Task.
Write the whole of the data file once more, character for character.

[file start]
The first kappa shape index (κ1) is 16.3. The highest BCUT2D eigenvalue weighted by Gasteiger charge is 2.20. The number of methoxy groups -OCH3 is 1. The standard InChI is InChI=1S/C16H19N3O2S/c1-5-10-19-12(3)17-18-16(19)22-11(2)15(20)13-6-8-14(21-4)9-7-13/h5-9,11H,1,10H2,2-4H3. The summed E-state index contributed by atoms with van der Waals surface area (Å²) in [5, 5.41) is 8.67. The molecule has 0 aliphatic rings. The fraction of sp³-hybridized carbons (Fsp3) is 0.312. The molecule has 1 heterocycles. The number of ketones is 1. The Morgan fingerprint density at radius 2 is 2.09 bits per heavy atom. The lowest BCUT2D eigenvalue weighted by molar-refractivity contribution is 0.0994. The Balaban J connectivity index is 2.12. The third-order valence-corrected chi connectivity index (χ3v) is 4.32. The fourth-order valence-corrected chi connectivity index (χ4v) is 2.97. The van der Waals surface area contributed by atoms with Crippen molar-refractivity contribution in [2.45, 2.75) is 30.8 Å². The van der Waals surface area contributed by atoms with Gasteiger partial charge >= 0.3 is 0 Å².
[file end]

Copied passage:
The first kappa shape index (κ1) is 16.3. The highest BCUT2D eigenvalue weighted by Gasteiger charge is 2.20. The number of methoxy groups -OCH3 is 1. The standard InChI is InChI=1S/C16H19N3O2S/c1-5-10-19-12(3)17-18-16(19)22-11(2)15(20)13-6-8-14(21-4)9-7-13/h5-9,11H,1,10H2,2-4H3. The summed E-state index contributed by atoms with van der Waals surface area (Å²) in [5, 5.41) is 8.67. The molecule has 0 aliphatic rings. The fraction of sp³-hybridized carbons (Fsp3) is 0.312. The molecule has 1 heterocycles. The number of ketones is 1. The Morgan fingerprint density at radius 2 is 2.09 bits per heavy atom. The lowest BCUT2D eigenvalue weighted by molar-refractivity contribution is 0.0994. The Balaban J connectivity index is 2.12. The third-order valence-corrected chi connectivity index (χ3v) is 4.32. The fourth-order valence-corrected chi connectivity index (χ4v) is 2.97. The van der Waals surface area contributed by atoms with Crippen molar-refractivity contribution in [2.45, 2.75) is 30.8 Å². The van der Waals surface area contributed by atoms with Gasteiger partial charge >= 0.3 is 0 Å².